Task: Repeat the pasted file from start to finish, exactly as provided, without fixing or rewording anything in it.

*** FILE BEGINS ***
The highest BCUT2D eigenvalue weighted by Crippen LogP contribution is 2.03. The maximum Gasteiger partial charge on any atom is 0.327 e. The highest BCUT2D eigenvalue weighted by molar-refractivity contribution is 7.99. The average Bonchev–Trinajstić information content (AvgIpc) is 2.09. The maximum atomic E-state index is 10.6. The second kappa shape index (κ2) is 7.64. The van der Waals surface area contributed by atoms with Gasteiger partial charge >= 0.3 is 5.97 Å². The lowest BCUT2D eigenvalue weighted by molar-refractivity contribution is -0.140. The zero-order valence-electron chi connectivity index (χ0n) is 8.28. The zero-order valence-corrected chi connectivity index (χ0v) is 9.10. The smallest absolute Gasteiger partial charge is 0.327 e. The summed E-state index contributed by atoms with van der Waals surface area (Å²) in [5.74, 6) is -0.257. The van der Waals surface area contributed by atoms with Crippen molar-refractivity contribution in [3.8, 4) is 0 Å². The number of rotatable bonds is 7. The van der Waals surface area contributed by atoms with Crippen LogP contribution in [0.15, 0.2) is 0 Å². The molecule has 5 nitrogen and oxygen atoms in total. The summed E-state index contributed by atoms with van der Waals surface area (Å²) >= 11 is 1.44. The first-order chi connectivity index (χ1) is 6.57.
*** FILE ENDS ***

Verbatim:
The highest BCUT2D eigenvalue weighted by Crippen LogP contribution is 2.03. The maximum Gasteiger partial charge on any atom is 0.327 e. The highest BCUT2D eigenvalue weighted by molar-refractivity contribution is 7.99. The average Bonchev–Trinajstić information content (AvgIpc) is 2.09. The maximum atomic E-state index is 10.6. The second kappa shape index (κ2) is 7.64. The van der Waals surface area contributed by atoms with Gasteiger partial charge >= 0.3 is 5.97 Å². The lowest BCUT2D eigenvalue weighted by molar-refractivity contribution is -0.140. The zero-order valence-electron chi connectivity index (χ0n) is 8.28. The zero-order valence-corrected chi connectivity index (χ0v) is 9.10. The smallest absolute Gasteiger partial charge is 0.327 e. The summed E-state index contributed by atoms with van der Waals surface area (Å²) in [5.74, 6) is -0.257. The van der Waals surface area contributed by atoms with Crippen molar-refractivity contribution in [3.8, 4) is 0 Å². The number of rotatable bonds is 7. The van der Waals surface area contributed by atoms with Crippen LogP contribution in [0.15, 0.2) is 0 Å². The molecule has 5 nitrogen and oxygen atoms in total. The summed E-state index contributed by atoms with van der Waals surface area (Å²) >= 11 is 1.44. The first-order chi connectivity index (χ1) is 6.57.